It lets you take care of yourself, sure, but also lets you help others without worrying whether your own bills will be paid.
For many years, we were not able to have this freedom, due to sickness and living on one (lower) income — but now we can.
5. What’s your best frugal win?
Our fifth-wheel trailers.
We spent a LOT of time researching the best trailer to buy, then finding a secondhand one that fit our budget.
Fifth-wheel #1 seller was more than ready to sell — it had spent a year in storage. We talked him into taking a few thousand off the already-low price, then lived in it while our house went up on the market.
When that fifth-wheel was totaled, we used the insurance check (more than what we’d paid for it, by the way) to pay cash for a larger Fifth-Wheel #2.
Husband also talked that price down considerably.
We’ve lived happily in it now for more than a year…and saved a bundle over renting an apartment — or continuing to own our house, which sold in Sept. 2019.
Not having a mortgage, property tax, or rent payment is wonderful!
6. What’s a dumb money mistake you’ve made?
I purchased GameStop stock at $316 — and sold it a few days later at $60. I am an idiot.
Fortunately, it was only one share.
(It’s currently up at $140 or so.)
7. What’s one thing you splurge on?
- Good dark chocolate — with nuts in it.
(Don’t laugh — lots of pop really isn’t that good for you. But I buy it as stock — if I’m going to drink it, so are others. Coca-Cola has done well for me.)
- Seafood…I knew panfish well when growing up in Michigan, but the only shrimp I knew had an inch-thick breading on it. And I can’t help myself; I only buy it on sale.
- Oysters (cooked and raw on the half-shell), shrimp, lobster, crab…I just can’t get enough.
8. What’s one thing you aren’t remotely tempted to splurge on?
Salmon: my uncles used to bring home dozens of pounds-worth, from fishing in the Great Lakes.
My family loves it, but I had so much as a kid that I have to force myself to buy salmon. Even on sale.
9. If $1000 was dropped into your lap today, what would you do with it?
- Go out for a seafood dinner…and take our good friends with, as well as our family. (And dine INSIDE!)
- A bouquet of flowers, or some flowering plants
- A nice pair of boots for Husband
- The rest would go into savings, for a future vacation.
Actually, more than this will happen when the stimulus checks drop.
The only problem: the U.S. was already deep in debt when all these generous Covid-19 aid programs aired. How in the world will future generations pay for this?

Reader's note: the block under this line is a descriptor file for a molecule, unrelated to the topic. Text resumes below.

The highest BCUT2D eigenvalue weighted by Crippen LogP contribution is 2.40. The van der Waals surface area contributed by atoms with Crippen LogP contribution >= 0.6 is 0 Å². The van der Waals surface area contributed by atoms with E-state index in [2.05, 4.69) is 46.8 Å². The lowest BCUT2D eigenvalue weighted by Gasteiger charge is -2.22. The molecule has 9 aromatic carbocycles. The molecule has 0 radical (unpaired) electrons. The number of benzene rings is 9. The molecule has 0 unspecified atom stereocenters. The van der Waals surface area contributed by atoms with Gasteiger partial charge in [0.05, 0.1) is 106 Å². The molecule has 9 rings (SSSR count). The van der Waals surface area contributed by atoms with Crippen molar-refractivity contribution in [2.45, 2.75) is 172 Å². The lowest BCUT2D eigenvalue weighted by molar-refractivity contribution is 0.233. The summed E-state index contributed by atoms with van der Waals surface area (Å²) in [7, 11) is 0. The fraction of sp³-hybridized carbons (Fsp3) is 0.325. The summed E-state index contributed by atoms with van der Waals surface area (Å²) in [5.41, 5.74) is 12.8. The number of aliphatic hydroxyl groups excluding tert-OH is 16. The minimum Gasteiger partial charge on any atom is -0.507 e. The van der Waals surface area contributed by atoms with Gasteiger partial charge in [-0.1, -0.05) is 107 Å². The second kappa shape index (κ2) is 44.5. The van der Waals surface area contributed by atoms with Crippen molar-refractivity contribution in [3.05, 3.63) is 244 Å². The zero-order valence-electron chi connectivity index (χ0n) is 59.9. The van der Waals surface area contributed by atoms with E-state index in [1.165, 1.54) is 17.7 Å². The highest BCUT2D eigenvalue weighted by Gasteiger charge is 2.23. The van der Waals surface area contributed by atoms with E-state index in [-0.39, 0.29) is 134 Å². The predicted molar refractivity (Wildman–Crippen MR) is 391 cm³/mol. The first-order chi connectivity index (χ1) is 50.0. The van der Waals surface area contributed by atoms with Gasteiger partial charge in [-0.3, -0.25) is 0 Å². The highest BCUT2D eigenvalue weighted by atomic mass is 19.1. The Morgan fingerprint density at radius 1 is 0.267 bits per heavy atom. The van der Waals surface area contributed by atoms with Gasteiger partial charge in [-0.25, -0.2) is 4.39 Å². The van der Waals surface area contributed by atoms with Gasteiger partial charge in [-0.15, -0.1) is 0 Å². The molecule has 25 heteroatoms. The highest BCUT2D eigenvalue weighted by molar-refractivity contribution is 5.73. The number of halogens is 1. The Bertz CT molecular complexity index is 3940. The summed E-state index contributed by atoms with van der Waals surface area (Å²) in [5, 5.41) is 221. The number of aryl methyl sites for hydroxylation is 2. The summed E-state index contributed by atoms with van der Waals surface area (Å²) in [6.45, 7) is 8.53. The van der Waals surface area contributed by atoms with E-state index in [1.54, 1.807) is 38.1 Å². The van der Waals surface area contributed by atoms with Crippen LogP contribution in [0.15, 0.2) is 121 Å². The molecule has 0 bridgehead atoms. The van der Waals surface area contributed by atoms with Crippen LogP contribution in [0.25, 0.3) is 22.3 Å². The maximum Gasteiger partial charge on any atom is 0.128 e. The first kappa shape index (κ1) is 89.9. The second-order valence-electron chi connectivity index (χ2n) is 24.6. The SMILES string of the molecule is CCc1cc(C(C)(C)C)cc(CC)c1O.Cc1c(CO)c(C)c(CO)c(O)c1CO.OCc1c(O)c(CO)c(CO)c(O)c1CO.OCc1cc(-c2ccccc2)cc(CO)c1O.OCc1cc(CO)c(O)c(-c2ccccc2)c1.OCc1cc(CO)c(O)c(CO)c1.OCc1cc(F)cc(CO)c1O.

10. Share a frugal tip with other Frugal Girl readers
1) ALWAYS bargain, when you’re buying gently used.
(And you should, for everything from appliances to vehicles. Including Ebay, if they include a ‘Best Offer.’)
You can always pay full price if the seller doesn’t budge — but you’ll be amazed at how often they’ll take a lower offer, especially when made in a friendly, ‘let’s-be-practical’ way.
Every dollar you save is a dollar that can be used somewhere else.
2) No matter what you’re making, put away 10% of your income in savings.
Use that money as your emergency fund; it can also help out with groceries for a needy family, or pay for a tow truck.
Once you use the money, concentrate on replacing it, so it’s there for the next time you need it.
And our secret weapon:
3) Tithe 10% of your income, as well.
Even at our lowest point (less than $20,000 a year, with medical bills to pay), we always did this. I still don’t know how, but even with less, our bills were always paid.
Put God first, and you’ll be amazed at how He provides for you, with more than enough.
Cindy, thank you so much for participating!
I just want to say that I am not tempted to buy salmon either, but that’s just because I don’t like it, not because I had too much as a kid.
But I am totally with you on other seafood, such as crab, shrimp, and especially scallops. So good!
Readers, feel free to leave your questions and comments for Cindy.
P.S. Reese and her family were down with a stomach bug when I published her interview. She did pop back on and respond to reader comments once she recuperated, though, and you can hop over here to read what she said.